Center For Pediatric: Introducing Children To Play Dates

Kids Health The Newsletter About Taking Care Of The Ones That Matter Most

“Has Your Child Asked For Permission To Bring A Friend Over?” INTRODUCING YOUR CHILD TO PLAY DATES


Once upon a time, children roamed neighborhoods and played on street corners. The rules were simple: Be home before dinner, or in some cases, before it grew “too dark.” For better or worse, those days now elude us. In their place are scheduled events, aka playdates, with a whole new world of etiquette and expectations to follow. Whether you’re playing host or your child is heading elsewhere, here is a comprehensive look at ways to make it more successful -- for both of you.

• Introducing Your Child To Play Dates • 4 Reasons To Play Outside With Your Special Needs Child

• Staff Spotlight

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Kids Health The Newsletter About Taking Care Of The Ones That Matter Most

“There Are Guidelines To Being A Successful Host For Your Child’s Friends!” INTRODUCING YOUR CHILD TO PLAY DATES

The Rules of Engagement Find that sweet spot of numbers

all make for popular replenishment. A full pitcher of water is helpful, too. Choose the right time There are good times -- and there are awful times. If your child turns into Jekyll and Hyde at 1:00, give yourself room on either side to avoid a meltdown. Keep in mind nap schedules and meal times. Likewise, if you’re going to need to rush your child to another activity at a certain point close to the playdate, allow for some downtime between events. If you’re planning hang time away from the house, consider when that place will be the most packed and try to avoid it then. Prepare the space Not all toys are created equal. If you know your child will throw a fit if forced to share, say, her favorite Hot Wheel, keep the car tucked far away. That is unless there are two of that toy, in which case display them prominently. Playdates aren’t necessarily the best time to try to enforce concepts like sharing if you can thwart the issue well in advance. If the little fry does get into a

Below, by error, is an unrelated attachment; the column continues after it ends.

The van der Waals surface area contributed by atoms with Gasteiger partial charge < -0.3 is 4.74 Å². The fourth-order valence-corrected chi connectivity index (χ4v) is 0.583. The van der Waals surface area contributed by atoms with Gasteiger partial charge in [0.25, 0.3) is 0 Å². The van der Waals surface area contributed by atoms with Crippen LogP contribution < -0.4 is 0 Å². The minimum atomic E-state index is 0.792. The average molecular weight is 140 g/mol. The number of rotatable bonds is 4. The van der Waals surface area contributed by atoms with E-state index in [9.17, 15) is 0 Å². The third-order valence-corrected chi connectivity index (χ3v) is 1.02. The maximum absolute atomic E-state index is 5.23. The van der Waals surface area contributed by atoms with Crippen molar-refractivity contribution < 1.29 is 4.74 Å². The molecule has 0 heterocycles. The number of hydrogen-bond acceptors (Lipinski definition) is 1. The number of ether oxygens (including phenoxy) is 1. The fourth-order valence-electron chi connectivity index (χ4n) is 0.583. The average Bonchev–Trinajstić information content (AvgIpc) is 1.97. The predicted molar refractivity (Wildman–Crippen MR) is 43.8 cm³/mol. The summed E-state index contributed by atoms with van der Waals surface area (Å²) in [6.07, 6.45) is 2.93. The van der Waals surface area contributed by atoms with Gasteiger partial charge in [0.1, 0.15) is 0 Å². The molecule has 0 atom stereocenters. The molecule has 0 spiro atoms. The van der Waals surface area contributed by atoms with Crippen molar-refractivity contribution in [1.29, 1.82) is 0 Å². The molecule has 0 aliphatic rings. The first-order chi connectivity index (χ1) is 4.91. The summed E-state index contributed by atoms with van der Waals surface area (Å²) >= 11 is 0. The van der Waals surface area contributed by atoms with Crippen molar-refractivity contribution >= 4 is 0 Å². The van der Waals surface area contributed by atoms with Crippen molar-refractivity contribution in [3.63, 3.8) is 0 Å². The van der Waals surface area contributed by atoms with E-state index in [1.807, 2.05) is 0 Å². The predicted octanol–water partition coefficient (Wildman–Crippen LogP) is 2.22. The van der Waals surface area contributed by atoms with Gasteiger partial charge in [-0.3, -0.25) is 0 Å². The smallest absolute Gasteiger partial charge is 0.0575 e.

quarrel over a specific toy, consider giving the toy -- not the children -- a time out. Keep in mind that visitors don’t know the rules of your house so it’s important to put away belongings that are untouchable and clarify rules that other families may not follow. For instance, if the idea of children jumping on your couch sends you railing, it’s best to tell the parents and children ahead of time. After all, couch-jumping may be perfectly acceptable elsewhere. Know when to say goodbye If children are miserable or can’t be consoled, it’s time to call quits on the playdate. For babies and toddlers, an hour is usually a good landing point. Most preschoolers can handle two or three hours, but a watchful eye can determine if that is too much. Successful playdates are important for children and parents alike. A little attention and preparation go a long way. As with all things child-related, knowing when to change course is just (if not more) as important.

Depending on the age of the children and their abilities, knowing how many to include can vary. For babies, it’s really an opportunity for parents to congregate. Since infants don’t actually play together, the more may be merrier. For older kids, however, the term ‘three is a crowd’ is applicable. Try to distract any younger siblings with a friend or toy of their own; avoid situations where one child will be left out while the other two play. The least tricky number is, of course, one-on-one. Around age 4, children can often handle a few more in the mix, according to Parents magazine, though that does mean closer supervision is necessary. Take your role as caterer seriously No one runs well without food, and there are few places where this is truer than on playdates. Low blood sugar is a recipe for a terrible hang out time, so be prepared to keep the mood elevated with plenty o’ grub. If parents will be lingering, make sure there are snacks for them as well. Fruit snacks, popcorn, and veggies with hummus

4 Reasons to Play OutsideWith Your Special Needs Child